Last summer, Gawker reports Nassau County Internal Affairs Inspector Neil Delargy ordered department detective Richard Harasym to offer or open an investigation into another detective. Not because he was suspected of corruption, but because he was suspected of dating.

Gawker says its source quoted Detective Harasym.

"He told me, 'You'll never guess what happened to me the other day. Do you know Bill O'Reilly? I got called into my boss' office saying they wanted me to work with these two PIs working for O'Reilly to go over some information because a detective was having an affair with O'Reilly's wife.' The order was to investigate this detective not for any misdeeds," the source said, "but to see if they could get anything on him." Delargy also told him to tell the detective to back off. Delargy told Harasym that the investigation was highly sensitive for two reasons, the source said. "One, it was ordered directly by then-police commissioner Lawrence Mulvey, and two, O'Reilly was at the time considering making a major donation to the Nassau County police department foundation, a private not-for-profit foundation Mulvey helped found in 2009. These internal affairs cops were on the case at the behest of Mulvey in order to get O'Reilly funds," the source said.

Commissioner Mulvey has since retired. He confirmed the unnamed detective had been investigated, said he knew O'Reilly personally, but that neither -- nor O'Reilly, nor anybody connected with him had asked for that investigation to be conducted. But there's one more detail about the commissioner's Nassau County police department foundation, NCPD, which got lost amid the florid headlines yesterday.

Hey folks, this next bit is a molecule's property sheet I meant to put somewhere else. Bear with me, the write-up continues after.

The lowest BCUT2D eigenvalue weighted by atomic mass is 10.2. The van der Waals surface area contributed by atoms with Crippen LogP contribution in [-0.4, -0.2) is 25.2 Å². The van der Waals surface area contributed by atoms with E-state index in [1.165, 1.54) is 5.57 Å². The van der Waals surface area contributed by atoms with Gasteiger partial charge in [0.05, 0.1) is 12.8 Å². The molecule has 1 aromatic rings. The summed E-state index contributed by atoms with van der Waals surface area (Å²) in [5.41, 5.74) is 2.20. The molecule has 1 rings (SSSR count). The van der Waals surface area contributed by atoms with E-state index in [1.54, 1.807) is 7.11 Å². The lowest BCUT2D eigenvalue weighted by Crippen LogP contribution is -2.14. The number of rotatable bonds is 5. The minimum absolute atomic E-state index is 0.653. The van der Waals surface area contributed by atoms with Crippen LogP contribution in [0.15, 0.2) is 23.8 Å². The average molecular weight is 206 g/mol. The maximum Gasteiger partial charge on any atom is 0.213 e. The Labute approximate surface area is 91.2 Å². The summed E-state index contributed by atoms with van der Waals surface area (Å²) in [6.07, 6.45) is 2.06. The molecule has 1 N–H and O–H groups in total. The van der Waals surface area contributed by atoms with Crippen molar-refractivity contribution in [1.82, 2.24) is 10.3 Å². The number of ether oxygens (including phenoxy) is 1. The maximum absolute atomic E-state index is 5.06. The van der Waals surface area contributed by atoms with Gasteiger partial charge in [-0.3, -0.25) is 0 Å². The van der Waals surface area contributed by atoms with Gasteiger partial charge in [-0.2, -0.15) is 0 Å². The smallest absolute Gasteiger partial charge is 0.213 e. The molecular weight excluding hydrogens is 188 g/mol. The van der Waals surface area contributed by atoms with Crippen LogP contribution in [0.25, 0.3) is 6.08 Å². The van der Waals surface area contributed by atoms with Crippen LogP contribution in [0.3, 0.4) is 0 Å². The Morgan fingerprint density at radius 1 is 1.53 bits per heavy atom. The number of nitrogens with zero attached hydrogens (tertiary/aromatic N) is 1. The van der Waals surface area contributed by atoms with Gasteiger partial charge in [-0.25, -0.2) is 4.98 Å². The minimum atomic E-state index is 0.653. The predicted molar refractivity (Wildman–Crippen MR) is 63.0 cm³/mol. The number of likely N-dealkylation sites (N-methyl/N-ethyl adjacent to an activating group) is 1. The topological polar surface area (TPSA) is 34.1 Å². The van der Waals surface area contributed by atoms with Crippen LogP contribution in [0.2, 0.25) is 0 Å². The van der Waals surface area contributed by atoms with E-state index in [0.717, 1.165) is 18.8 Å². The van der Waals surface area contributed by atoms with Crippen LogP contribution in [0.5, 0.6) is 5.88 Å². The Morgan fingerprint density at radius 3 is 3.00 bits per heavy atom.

To again quote Gawker, "In January, when a Long Island press reporter began looking into special favors being handed out by Nassau County cops to NCPD foundation donors, the paper's editor-in-chief received a call from a O'Reilly's assistant, insisting that O'Reilly 'did not receive any preferential treatment from Mulvey.'

What makes the statement interesting is that the "Express" -- that seems to be an error. The "Press" reporter hadn't asked O'Reilly or anybody else about his relationship to the foundation. "Funny thing is," the reporter wrote, "the 'Press' never asked.

His name had never been brought up in relation to this story until the assistant's phone call."

I'm sure Mr. O'Reilly won't mind me borrowing the title of one of his segments to ask "Is It Legal?"

To help answer that, I'm joined by Gloria Allred, an experienced lawyer, familiar with high-profile cases. Ms. Allred, thanks for your time tonight.

GLORIA ALLRED: Thanks for inviting me, Keith.

OLBERMANN: Gawker got this comment from a spokesman from that police department about whether or not the charge that an unmarried officer might be involved romantically with the wife of a private citizen would be legitimate grounds for an internal investigation. And he said, "It could be. If a person comes to us and has complaint, no matter how frivolous it appears to be, we look into it. We don't look lightly on citizen complaints." Is the spokesman, right? Was this enough to launch an investigation?